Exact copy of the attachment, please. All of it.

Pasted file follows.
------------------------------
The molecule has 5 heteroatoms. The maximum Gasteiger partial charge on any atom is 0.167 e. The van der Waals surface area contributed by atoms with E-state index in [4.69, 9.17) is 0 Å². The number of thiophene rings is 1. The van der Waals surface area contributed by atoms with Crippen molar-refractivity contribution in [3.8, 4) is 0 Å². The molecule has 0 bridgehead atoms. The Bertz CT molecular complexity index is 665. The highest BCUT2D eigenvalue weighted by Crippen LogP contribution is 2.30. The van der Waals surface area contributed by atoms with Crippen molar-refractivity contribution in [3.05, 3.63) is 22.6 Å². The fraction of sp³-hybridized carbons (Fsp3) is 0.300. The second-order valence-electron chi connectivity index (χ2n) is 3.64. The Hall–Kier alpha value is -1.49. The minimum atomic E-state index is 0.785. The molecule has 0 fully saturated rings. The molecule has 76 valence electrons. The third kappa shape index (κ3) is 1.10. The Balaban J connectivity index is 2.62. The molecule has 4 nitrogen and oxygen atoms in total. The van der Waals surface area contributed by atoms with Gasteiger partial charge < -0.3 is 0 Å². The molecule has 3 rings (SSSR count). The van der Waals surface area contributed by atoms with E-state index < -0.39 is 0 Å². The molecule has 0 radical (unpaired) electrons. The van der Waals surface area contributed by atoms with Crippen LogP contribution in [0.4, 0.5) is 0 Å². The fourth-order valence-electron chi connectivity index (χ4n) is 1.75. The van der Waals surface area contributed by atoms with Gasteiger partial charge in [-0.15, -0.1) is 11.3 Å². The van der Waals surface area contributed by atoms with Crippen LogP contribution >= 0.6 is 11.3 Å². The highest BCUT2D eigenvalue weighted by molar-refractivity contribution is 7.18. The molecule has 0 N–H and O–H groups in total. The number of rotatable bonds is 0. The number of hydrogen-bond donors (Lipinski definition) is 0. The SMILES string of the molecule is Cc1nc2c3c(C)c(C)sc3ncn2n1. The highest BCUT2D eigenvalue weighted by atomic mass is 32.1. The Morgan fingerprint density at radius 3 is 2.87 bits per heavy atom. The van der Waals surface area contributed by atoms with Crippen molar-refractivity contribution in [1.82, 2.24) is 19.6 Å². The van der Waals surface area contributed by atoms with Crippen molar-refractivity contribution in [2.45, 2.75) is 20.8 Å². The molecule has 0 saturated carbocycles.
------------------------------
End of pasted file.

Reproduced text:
The molecule has 5 heteroatoms. The maximum Gasteiger partial charge on any atom is 0.167 e. The van der Waals surface area contributed by atoms with E-state index in [4.69, 9.17) is 0 Å². The number of thiophene rings is 1. The van der Waals surface area contributed by atoms with Crippen molar-refractivity contribution in [3.8, 4) is 0 Å². The molecule has 0 bridgehead atoms. The Bertz CT molecular complexity index is 665. The highest BCUT2D eigenvalue weighted by Crippen LogP contribution is 2.30. The van der Waals surface area contributed by atoms with Crippen molar-refractivity contribution in [3.05, 3.63) is 22.6 Å². The fraction of sp³-hybridized carbons (Fsp3) is 0.300. The second-order valence-electron chi connectivity index (χ2n) is 3.64. The Hall–Kier alpha value is -1.49. The minimum atomic E-state index is 0.785. The molecule has 0 fully saturated rings. The molecule has 76 valence electrons. The third kappa shape index (κ3) is 1.10. The Balaban J connectivity index is 2.62. The molecule has 4 nitrogen and oxygen atoms in total. The van der Waals surface area contributed by atoms with Gasteiger partial charge < -0.3 is 0 Å². The molecule has 3 rings (SSSR count). The van der Waals surface area contributed by atoms with E-state index < -0.39 is 0 Å². The molecule has 0 radical (unpaired) electrons. The van der Waals surface area contributed by atoms with Crippen LogP contribution in [0.4, 0.5) is 0 Å². The fourth-order valence-electron chi connectivity index (χ4n) is 1.75. The van der Waals surface area contributed by atoms with Gasteiger partial charge in [-0.15, -0.1) is 11.3 Å². The van der Waals surface area contributed by atoms with Crippen LogP contribution >= 0.6 is 11.3 Å². The highest BCUT2D eigenvalue weighted by molar-refractivity contribution is 7.18. The molecule has 0 N–H and O–H groups in total. The number of rotatable bonds is 0. The number of hydrogen-bond donors (Lipinski definition) is 0. The SMILES string of the molecule is Cc1nc2c3c(C)c(C)sc3ncn2n1. The highest BCUT2D eigenvalue weighted by atomic mass is 32.1. The Morgan fingerprint density at radius 3 is 2.87 bits per heavy atom. The van der Waals surface area contributed by atoms with Crippen molar-refractivity contribution in [1.82, 2.24) is 19.6 Å². The van der Waals surface area contributed by atoms with Crippen molar-refractivity contribution in [2.45, 2.75) is 20.8 Å². The molecule has 0 saturated carbocycles.